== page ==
Jimmy Tjandra, Sectoral Manager Medical Technology at Jenoptik Industrial Metrology Germany GmbH, Villingen-Schwenningen, summarises quality assurance in the field of medical technology in these words: “Thanks to high-quality medical products, we nowadays enjoy longer and better lives. Medical equipment for diagnostics and therapy has to function flawlessly, and supply dependable results. When direct contact with human tissue is involved, particularly, or for prostheses that execute the function of body parts, the quality of the products concerned is crucial to the patient’s wellbeing. Thanks to modern-day metrological equipment, medical products can be rigorously tested. This improves their quality, manufacturing defects are detected in good time, and production processes are optimised.” At the Medical Area of the METAV 2016, he is looking forward to “establishing contacts with new customers, especially as our products are already being used very successfully at manufacturers of medical technology”.

Stefan Staab, Product Manager Coordinate Measuring Instruments at Wenzel Group GmbH & Co. KG, Wiesthal, is more specific: “In the case of implants and the associated tools, in particular, we’re talking about individualised data and dimensions, precisely matched to the patient concerned. Durability is of maximum importance, since replacement or maintenance of the parts is not often possible.” Moreover, implants have to cope with the very complex movement sequences of a human body, and compensate for any changes in it. Thus for quality assurance in the field of medical technology, particularly, an even higher degree of documentation and individualisation is required.

Typical applications in the pharmaceutical sector include the dimensional stability testing of implants (titanium, PEEK) or structural examinations of 3D porously printed implants. Here, says Staab, “we find what is manifestly the best interface to bio-compatibility. If the dirt exhibits a sufficiently higher density than the material of the object being measured, then soiling phenomena can also be detected. In regard to testing sterility, it should be noted that you can certainly check whether a package has a hole – but it’s impossible to say whether a sample is contaminated,” explains the expert.

Product Manager Staab cites a project of applications-engineering interest that involved “scanning components in sterile packages without breaking the seal. We have successfully created other solutions, too, in the field of hearing aids, for example, and insulin injectors”.

At the METAV 2016, Wenzel will be showcasing “numerous innovative
solutions from the fields of coordinate metrology and industrial computer tomography. The focus here will be on optical solutions that in ever-shorter cycles generate measurements of high precision”. The relevant applications for industrial computer tomography lie in metrological and testing equipment for small to medium-size components, where 3D data of complex internal and external structures are required.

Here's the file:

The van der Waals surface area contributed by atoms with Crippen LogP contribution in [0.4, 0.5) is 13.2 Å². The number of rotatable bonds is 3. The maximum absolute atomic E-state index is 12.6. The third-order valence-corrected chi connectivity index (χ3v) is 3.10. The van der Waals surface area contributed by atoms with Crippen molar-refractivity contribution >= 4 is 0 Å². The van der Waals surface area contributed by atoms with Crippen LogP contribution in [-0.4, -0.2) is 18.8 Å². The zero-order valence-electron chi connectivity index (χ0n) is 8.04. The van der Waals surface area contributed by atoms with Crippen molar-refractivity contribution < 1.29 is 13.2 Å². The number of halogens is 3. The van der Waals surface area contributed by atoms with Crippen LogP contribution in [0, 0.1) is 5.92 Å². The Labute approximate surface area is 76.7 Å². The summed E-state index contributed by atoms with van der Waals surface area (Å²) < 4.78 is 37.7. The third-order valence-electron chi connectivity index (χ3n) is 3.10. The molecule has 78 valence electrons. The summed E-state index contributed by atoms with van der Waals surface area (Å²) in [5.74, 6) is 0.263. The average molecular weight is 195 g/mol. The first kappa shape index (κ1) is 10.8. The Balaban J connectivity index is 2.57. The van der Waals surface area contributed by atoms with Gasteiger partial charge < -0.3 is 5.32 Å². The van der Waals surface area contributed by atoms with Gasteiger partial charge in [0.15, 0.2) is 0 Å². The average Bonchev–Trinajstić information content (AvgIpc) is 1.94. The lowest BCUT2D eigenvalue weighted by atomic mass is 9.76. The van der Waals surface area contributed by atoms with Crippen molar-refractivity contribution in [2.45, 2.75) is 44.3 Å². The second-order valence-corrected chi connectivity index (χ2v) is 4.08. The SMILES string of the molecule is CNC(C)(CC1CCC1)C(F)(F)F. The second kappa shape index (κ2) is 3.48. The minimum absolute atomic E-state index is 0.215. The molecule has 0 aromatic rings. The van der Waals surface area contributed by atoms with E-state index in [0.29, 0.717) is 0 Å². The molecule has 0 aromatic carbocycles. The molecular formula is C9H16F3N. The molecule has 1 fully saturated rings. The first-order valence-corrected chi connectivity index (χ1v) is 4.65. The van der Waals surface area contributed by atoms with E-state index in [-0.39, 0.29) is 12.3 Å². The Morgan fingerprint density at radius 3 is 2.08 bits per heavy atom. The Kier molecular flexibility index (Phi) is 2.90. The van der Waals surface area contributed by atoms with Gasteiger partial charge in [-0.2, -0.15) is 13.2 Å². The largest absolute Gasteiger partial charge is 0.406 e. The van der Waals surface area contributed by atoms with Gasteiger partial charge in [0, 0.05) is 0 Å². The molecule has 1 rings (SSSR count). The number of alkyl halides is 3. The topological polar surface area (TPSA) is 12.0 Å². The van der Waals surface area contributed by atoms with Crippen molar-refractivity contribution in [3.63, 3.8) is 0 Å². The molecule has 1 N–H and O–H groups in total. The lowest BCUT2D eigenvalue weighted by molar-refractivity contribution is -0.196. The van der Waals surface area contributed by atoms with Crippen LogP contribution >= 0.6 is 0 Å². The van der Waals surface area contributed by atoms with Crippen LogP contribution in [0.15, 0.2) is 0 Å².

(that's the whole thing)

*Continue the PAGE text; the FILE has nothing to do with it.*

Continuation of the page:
Production metrology and microscopic analysis

For Andrzej Grzesiak, Head of Metrology Systems at Carl Zeiss Industrielle Messtechnik GmbH, Oberkochen, metrological equipment is a fixed constituent of quality testing in sectors with stringent quality requirements, like medical technology: “We’re talking here about both the geometrical requirements and the surface quality, technical cleanliness and material characteristics. Thus here the field of production metrology is growing closer to microscopic analyses.”

The paramount task involved, he says, “is to restore to the patient a missing function – and to do it fast and painlessly”. Quality from the patients’ viewpoint, he adds, may look different, but poses equally stringent requirements for the quality of the manufacturing process. That is why implants are increasingly selected and fitted by digital methods. This is mostly accomplished using CAD data for the implants from the patient’s CT data. Here, the “perceived comfort” is a very important criterion for the patients concerned. The crucial factors involved include the geometrical characteristics and surfaces. Patients’ comfort is also significantly influenced, says Andrzej Grzesiak, by the long-term functions like abrasion and fracture properties.

Besides the acquisition of geometrical data using metrological equipment, the characterisation of engineered functional surfaces is gaining steadily in perceived importance. To quote Andrzej Grzesiak: “Our microscopic methods, too, consist of data acquisition and processing steps: monitoring the samples, image acquisition, image processing and analysis all the way through to archival and documentation.” At the METAV 2016, Zeiss will be showcasing “its metrological portfolio for microscopic analysis and above all the Pi-Web software package, a quality management system for harmonised evaluation and analysis of measured and process data”.


Author: Walter Frick, specialist journalist from Weikersheim

Number of characters including blanks: 9,689


METAV 2016 in Düsseldorf